Earth and Planetary Sciences ETDs

Publication Date



Permeability of quartz monzonite from the Los Alamos hot-dry-­rock geothermal well GT-2 was experimentally measured as a function of pressure and temperature. Permeability apparatus slightly modified from that developed by Brace and others (1968) was used in the experiments. Flow rate through the sample was measured using a transient pressure decay method. When combined with the physical characteristics of the sample and several system parameters, this flow rate yielded permeability (k). Permeability of the GT-2 rocks from depths of 8580 ft and 9522 ft behaves like Westerly granite for changes in effective confining pressure. However permeability of these rocks behaves much differently with increasing temperature. As temperature is increased, the permeability of Westerly granite passes through a slight minimum and then increases exponentially above 100°c. Upon cooling the permeability shows a permanent increase of up to four times its original value. The permeability of GT-2-9522', on the other hand, drops off exponentially with increasing temperature, reaching a minimum near 140°c; above 150 permeability rises slowly. The GT-2-8580' sample shows somewhat similar behavior, although the permeability shows a minimum near 130°C, followed by a rather sharp rise in permeability at higher temperature. These changes in permeability with temperature are postulated to be caused by differential thermal expansion (DTE), a phenomena related to the anisotropic and inhomogeneous coefficients of thermal expansion of the mineral grains in the rock. Scanning electron photomicrographs of unheated and heated samples of Westerly and GT-2 rocks support the DTE hypothesis. Differences in the behavior of these rocks with temperature are believed to be due to the respective temperature and pressure environments in which they became equilibrated, since both GT-2 rocks had existed at moderately high temperatures and pressures for some time. Temperature disequilibrium of the GT-2 rocks in their present in situ environments is believed to have caused the differences in the behavior between the two samples. This disequilibrium may provide a method for determining the pre-intrusion geothermal gradient of the Jemez area. Flow channels were observed in GT-2 samples using radioactive racer techniques. Several radioactive isotopes were tried in these experiments, including 22Na, 63Ni, and 35S. Cores were injected with the radioisotope using the permeability apparatus; they were then thick-sectioned and autoradiographed. 63Ni provided the best spatial resolution, since it emits the lowest energy electron. These channel-tracing efforts indicated that at low pressures, fluid transport through the rock is most commonly along intergranular channels. Intragranular channels were not observed with this technique.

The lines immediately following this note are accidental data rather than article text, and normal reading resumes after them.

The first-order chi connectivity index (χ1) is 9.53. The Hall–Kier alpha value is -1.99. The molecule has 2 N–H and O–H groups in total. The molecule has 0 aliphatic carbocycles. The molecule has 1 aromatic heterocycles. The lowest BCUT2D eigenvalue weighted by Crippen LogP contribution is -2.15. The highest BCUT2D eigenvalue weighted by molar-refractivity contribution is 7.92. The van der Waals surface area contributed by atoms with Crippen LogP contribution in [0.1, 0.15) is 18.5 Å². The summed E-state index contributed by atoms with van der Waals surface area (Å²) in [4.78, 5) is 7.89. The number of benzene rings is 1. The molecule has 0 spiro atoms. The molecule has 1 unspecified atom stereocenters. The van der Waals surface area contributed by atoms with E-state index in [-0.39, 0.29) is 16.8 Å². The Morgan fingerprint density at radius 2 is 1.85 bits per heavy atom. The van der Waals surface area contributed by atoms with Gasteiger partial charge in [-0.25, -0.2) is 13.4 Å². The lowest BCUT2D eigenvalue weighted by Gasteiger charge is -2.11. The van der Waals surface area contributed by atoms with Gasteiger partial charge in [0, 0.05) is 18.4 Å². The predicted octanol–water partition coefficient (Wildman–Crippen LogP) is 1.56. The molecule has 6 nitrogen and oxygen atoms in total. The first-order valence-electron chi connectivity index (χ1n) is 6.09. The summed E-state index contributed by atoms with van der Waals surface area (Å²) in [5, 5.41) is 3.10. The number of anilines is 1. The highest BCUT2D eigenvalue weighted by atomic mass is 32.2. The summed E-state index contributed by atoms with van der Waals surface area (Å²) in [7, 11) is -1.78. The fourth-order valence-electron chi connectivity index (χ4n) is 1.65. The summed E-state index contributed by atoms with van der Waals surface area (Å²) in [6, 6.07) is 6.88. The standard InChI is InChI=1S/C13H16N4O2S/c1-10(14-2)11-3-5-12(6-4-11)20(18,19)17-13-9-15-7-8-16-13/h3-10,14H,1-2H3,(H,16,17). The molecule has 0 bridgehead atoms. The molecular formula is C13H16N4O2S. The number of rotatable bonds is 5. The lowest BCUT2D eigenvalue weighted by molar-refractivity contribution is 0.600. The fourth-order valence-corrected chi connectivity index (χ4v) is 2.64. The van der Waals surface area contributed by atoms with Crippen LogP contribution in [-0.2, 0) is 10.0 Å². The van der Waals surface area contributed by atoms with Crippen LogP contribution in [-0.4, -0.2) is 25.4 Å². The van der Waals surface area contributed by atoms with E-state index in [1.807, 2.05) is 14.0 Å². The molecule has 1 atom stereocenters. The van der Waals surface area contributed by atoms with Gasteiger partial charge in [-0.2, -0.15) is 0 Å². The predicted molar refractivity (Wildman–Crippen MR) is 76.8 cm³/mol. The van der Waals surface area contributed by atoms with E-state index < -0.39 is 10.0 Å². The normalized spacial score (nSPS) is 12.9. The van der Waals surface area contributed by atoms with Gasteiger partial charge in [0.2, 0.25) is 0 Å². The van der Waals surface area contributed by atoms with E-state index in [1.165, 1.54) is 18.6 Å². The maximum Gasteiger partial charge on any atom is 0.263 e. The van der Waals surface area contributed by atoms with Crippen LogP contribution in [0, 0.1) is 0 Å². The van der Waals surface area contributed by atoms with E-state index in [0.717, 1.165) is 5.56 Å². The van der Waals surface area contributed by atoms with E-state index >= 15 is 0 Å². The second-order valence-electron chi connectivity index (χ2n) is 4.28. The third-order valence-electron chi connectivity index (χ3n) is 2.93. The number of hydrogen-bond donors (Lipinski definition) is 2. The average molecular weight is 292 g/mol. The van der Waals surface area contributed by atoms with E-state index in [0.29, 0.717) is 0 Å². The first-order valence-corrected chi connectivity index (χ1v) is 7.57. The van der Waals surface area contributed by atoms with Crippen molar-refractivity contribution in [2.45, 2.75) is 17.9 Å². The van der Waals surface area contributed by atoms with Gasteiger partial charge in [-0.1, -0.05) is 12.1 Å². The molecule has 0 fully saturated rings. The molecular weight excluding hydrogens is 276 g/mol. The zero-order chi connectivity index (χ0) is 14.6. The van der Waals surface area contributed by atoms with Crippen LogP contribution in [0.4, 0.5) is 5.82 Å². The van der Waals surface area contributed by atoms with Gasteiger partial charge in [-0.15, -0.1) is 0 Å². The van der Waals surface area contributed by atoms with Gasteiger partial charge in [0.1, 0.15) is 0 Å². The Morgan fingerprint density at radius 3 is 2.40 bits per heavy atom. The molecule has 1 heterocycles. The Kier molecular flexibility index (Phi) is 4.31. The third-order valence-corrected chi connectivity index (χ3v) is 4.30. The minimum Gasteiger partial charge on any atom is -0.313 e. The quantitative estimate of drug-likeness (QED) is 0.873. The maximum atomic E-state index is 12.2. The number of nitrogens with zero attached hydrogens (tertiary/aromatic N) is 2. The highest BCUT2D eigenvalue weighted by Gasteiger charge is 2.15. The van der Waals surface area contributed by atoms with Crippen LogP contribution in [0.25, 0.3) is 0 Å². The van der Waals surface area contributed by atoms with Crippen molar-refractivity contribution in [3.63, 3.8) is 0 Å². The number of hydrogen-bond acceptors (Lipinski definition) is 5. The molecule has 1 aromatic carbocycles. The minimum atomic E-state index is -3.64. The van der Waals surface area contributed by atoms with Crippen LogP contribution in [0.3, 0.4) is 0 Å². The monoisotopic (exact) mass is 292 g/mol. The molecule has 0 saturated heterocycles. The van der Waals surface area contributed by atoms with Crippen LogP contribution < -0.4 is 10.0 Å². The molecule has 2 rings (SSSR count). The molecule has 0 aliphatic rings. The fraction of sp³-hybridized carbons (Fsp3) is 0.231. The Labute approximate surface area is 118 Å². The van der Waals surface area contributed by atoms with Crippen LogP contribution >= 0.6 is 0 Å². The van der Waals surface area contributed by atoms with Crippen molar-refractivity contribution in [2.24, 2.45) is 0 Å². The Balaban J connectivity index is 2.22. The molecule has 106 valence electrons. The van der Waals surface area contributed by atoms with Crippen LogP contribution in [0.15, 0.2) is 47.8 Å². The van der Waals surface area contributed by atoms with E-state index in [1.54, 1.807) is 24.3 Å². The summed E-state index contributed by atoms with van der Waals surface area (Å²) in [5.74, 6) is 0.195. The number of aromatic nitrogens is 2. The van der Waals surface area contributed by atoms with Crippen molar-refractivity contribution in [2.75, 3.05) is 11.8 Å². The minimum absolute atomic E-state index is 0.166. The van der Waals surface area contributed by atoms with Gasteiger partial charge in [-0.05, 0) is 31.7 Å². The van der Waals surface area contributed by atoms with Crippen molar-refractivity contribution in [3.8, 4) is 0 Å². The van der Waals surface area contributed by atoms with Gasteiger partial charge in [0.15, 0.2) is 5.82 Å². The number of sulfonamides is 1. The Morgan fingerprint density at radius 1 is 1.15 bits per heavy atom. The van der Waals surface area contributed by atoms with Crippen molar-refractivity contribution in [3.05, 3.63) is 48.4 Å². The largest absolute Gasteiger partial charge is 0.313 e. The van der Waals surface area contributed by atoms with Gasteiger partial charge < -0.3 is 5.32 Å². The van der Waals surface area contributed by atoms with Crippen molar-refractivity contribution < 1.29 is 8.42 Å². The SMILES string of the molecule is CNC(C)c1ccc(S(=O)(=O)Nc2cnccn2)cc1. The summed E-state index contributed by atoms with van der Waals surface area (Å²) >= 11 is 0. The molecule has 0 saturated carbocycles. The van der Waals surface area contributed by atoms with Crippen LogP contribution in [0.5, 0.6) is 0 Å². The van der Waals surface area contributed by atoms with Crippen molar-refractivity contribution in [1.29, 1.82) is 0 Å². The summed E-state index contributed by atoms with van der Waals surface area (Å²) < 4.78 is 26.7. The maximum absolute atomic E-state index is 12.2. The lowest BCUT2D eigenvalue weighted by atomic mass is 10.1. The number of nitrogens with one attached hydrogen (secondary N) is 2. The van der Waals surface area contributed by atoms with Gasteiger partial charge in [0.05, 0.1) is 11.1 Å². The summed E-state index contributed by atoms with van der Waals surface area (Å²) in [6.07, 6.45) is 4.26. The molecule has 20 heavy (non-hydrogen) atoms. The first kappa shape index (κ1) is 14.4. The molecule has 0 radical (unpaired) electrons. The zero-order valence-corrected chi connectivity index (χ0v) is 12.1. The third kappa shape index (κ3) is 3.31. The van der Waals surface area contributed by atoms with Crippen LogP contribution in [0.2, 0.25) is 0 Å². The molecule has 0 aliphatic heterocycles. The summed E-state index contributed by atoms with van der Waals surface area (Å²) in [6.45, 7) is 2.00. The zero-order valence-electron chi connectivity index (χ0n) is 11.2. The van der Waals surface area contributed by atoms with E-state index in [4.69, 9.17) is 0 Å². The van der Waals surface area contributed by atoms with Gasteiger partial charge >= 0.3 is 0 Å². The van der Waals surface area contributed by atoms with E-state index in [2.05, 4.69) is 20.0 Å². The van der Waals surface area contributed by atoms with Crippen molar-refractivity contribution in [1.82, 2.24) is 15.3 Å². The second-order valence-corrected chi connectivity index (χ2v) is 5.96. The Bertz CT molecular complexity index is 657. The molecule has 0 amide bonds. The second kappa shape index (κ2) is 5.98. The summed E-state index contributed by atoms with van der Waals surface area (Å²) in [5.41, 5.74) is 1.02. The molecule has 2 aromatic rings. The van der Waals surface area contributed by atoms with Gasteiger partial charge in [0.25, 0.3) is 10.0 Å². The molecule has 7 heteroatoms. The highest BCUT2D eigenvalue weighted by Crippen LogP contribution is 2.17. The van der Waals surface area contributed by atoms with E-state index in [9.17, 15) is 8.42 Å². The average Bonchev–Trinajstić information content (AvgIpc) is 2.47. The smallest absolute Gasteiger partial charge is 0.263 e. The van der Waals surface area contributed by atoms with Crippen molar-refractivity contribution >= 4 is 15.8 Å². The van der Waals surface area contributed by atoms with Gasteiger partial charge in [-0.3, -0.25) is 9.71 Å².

Degree Name

Earth and Planetary Sciences

Level of Degree


Department Name

Department of Earth and Planetary Sciences

First Committee Member (Chair)

Jonathan Ferris Callender

Second Committee Member

Douglas Gridley Brookins

Third Committee Member

John P. Balagna

Fourth Committee Member

Gary Perrin Landis

Project Sponsors

This work was supported by many friends. We welcome this opportunity to thank them for their help. We would particularly like to thank Dr. Jonathan F. Callender, of the Department of Geology UNM and Dr. Rosemary J. Vidale of Los Alamos Scientific Laboratory; without their help and encouragement this work would not have been possible. We would also like to thank several other members of the UNM Geology Department, Dr. Douglas G. Brookins and Dr. Gary P Landis, for reading the manuscript and adding helpful comments. Special thanks to Jack Fullbright of the M-1 group at LASL for many ideas and help with the radiotracer technique. Dr. Raymond C. Fletcher of Stanford University was the first to suggest the idea that permeability minimums might coincide with specific temperature and pressure conditions. Dr. Robert W. Charles was instrumental in the design and operation of the permeability equipment, he added many valuable ideas and without his help things would not have gone as smoothly. He also was of great help in the scanning electron microscopy part of this work. We would also like to thank the members of Group G-3 at Los Alamos for many helpful discussions. Much help in the design and construction of the equipment must be credited to the men in the machine shop in Group CNC-11, Los Alamos Scientific Laboratory. Many thanks to Marsha Potter for helping with some of the typing. Financial support for this work was provided by the Los Alamos Scientific Laboratory through funds derived from the hot-dry rock geothermal program.



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Included in

Geology Commons